One of Judaism's most distinctive and challenging ideas is its ethics of responsibility, the idea that God invites us to become, in the rabbinic phrase, his "partners in the work of creation". The God who created the world in love calls on us to create in love. The God who gave us the gift of freedom asks us to use it to honour and enhance the freedom of others. God, the ultimate Other, asks us to reach out to the human other. More than God is a strategic intervener, he is a teacher. More than he does our will, he teaches us how to do his. Life is God's call to responsibility. . . .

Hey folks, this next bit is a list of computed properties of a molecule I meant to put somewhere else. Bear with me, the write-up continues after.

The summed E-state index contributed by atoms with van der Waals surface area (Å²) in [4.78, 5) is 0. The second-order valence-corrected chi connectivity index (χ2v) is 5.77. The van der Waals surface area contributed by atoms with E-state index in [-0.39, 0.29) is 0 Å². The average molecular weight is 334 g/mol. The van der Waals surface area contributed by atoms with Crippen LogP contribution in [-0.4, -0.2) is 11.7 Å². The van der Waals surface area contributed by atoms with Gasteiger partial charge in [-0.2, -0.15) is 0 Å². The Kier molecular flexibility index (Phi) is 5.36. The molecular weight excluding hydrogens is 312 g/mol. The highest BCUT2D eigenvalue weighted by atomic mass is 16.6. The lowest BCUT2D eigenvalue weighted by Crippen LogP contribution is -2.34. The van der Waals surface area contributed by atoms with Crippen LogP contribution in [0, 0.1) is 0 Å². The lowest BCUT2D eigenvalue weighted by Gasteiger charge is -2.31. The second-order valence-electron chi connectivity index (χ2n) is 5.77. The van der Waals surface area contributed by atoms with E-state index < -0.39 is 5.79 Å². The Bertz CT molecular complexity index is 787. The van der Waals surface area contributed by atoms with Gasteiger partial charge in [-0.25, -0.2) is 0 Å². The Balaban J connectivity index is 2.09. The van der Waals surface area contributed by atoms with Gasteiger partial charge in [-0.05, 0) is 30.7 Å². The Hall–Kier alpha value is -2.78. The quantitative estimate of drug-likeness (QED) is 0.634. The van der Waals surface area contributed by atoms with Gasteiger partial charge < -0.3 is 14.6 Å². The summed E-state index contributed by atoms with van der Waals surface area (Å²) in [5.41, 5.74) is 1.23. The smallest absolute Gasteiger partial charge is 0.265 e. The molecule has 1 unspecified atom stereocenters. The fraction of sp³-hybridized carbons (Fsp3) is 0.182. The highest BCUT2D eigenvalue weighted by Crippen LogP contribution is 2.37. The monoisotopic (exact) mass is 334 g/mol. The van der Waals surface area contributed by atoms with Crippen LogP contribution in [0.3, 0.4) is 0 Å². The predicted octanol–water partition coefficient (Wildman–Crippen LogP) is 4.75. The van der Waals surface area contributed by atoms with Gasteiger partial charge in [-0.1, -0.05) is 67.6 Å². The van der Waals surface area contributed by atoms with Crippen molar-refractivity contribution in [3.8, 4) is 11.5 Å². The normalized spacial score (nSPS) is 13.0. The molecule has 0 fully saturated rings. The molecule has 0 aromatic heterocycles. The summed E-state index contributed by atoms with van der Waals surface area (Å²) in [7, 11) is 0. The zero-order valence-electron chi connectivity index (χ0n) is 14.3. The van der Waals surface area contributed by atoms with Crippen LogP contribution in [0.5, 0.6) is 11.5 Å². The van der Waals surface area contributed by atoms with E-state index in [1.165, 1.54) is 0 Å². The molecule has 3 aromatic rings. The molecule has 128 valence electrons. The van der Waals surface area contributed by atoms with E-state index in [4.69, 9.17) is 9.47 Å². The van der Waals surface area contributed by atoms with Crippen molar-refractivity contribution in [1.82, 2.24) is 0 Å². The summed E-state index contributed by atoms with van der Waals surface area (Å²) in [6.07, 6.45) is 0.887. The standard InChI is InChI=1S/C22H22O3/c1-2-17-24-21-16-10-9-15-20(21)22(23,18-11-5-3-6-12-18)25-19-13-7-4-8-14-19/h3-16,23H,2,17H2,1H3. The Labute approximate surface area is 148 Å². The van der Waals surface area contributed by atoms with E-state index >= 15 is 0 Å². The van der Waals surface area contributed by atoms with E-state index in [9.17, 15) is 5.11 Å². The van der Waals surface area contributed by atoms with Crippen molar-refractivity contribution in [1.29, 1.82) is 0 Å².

More than any previous generation in history, we have come to see the individual as the sole source of meaning. The gossamer filaments of connection between us and others, that once held together families, communities and societies, have become attenuated. We have become lonely selves in search of purely personal fulfillment. But that surely must be wrong. Life alone is only half a life. One spent pursuing the satisfaction of desire is less than satisfying and never all we desire. So it is worth reminding ourselves that there is such a thing as ethics, and it belongs to the life we live together and the goods we share — the goods that only exist in virtue of being shared.— Jonathan Sacks, To Heal a Fractured World